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Why do we blame the victim?

Have you ever wondered why people tend to blame the victim for the negative circumstances that befall them? Social psychologists have! Melvin Lerner coined the term “belief in a just world” to describe the cognitive bias people have that the world is governed by justice. He and other researchers have investigated how this belief relates to the blaming of victims of violence, illness, poverty, and other injustices.


In 1966, Lerner and his colleagues began a series of experiments that used shock paradigms to investigate observer responses to victimization. In the first of these experiments, subjects were made to watch a confederate receiving electrical shocks under a variety of conditions. Initially, subjects were upset by observing the apparent suffering of the confederate. However, as the suffering continued and observers remained unable to intervene, the observers began to derogate the victim.

In order to explain the findings of this and similar studies, Lerner theorized the prevalence of the belief in a just world. A just world is one in which actions and conditions have predictable, appropriate consequences. However, people are confronted daily with evidence that the world is not just: people suffer without apparent cause. Lerner explained that people employ tactics to eliminate threats to the belief in a just world. In the case of observing the injustice of the suffering of innocent others, one major tactic is to reinterpret the event and view the victim of suffering as deserving of that suffering. Following Lerner’s first studies, other researchers extended this research to other settings in which individuals are victimized including rape, domestic abuse, suffering from illness, and poverty. Generally, researchers have found that observers of innocent victims of these events and circumstances tend to both derogate the victims and blame the victims for their suffering. Thus, observers maintain their belief in a just world in the face of these obvious injustices by changing their cognitions about the character of these victims.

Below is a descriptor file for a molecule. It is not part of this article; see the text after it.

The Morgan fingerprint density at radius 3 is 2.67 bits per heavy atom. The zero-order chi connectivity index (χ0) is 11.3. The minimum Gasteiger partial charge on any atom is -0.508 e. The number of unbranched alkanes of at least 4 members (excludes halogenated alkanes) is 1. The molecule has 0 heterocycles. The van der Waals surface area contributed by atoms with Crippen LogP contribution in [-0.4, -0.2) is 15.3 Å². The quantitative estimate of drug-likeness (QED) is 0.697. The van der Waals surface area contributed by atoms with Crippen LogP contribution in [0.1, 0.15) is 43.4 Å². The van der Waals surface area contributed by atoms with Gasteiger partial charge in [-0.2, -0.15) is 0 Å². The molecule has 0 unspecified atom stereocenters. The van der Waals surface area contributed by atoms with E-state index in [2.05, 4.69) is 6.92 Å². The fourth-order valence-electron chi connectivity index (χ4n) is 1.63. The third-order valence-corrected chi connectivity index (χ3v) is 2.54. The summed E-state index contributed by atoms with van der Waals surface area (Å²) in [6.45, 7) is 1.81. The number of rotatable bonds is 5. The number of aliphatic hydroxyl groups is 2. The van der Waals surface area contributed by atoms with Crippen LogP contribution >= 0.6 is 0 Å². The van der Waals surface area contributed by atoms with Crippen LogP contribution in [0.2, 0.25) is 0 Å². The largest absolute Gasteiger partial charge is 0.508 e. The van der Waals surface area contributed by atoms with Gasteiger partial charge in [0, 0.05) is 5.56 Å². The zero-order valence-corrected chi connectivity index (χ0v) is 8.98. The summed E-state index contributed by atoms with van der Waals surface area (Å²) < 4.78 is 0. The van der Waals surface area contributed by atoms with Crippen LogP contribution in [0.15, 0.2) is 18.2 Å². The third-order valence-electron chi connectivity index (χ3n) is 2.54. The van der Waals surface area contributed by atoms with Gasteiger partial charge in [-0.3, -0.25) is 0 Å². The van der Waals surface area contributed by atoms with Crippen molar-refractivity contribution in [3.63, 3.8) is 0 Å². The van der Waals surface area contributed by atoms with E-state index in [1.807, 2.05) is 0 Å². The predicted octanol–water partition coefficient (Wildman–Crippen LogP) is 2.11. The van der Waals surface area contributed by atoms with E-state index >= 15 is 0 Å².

Note: This post is modified segment from my major revision of the Just World Hypothesis wikipedia page completed as part of the Association for Psychological Science (APS) Wikipedia Initiative (link to http://www.psychologicalscience.org/index.php/members/aps-wikipedia-initiative). Read the full wikipedia entry, including subsequent edits by other wiki contributors, here.

alyssa

Alyssa is a graduate student in Health Psychology, studying how positive psychosocial resources like religious practices and spirituality affect mental and physical health. She received her BA in biology and psychology from Luther College in Decorah, IA and her Master of Theological Studies from Harvard Divinity School. She is happy to be in California with sunshine and good hiking, but sad to be far from Wisconsin Cheese and the Green Bay Packers.

1 comment

  1. Alexandra

    Interesting! Great to see that you updated a wiki page. Did you write this as part of the APS Wikipedia Initiative? Would love to hear more about what APS is trying to do and how UCLA is participating in that initiative.

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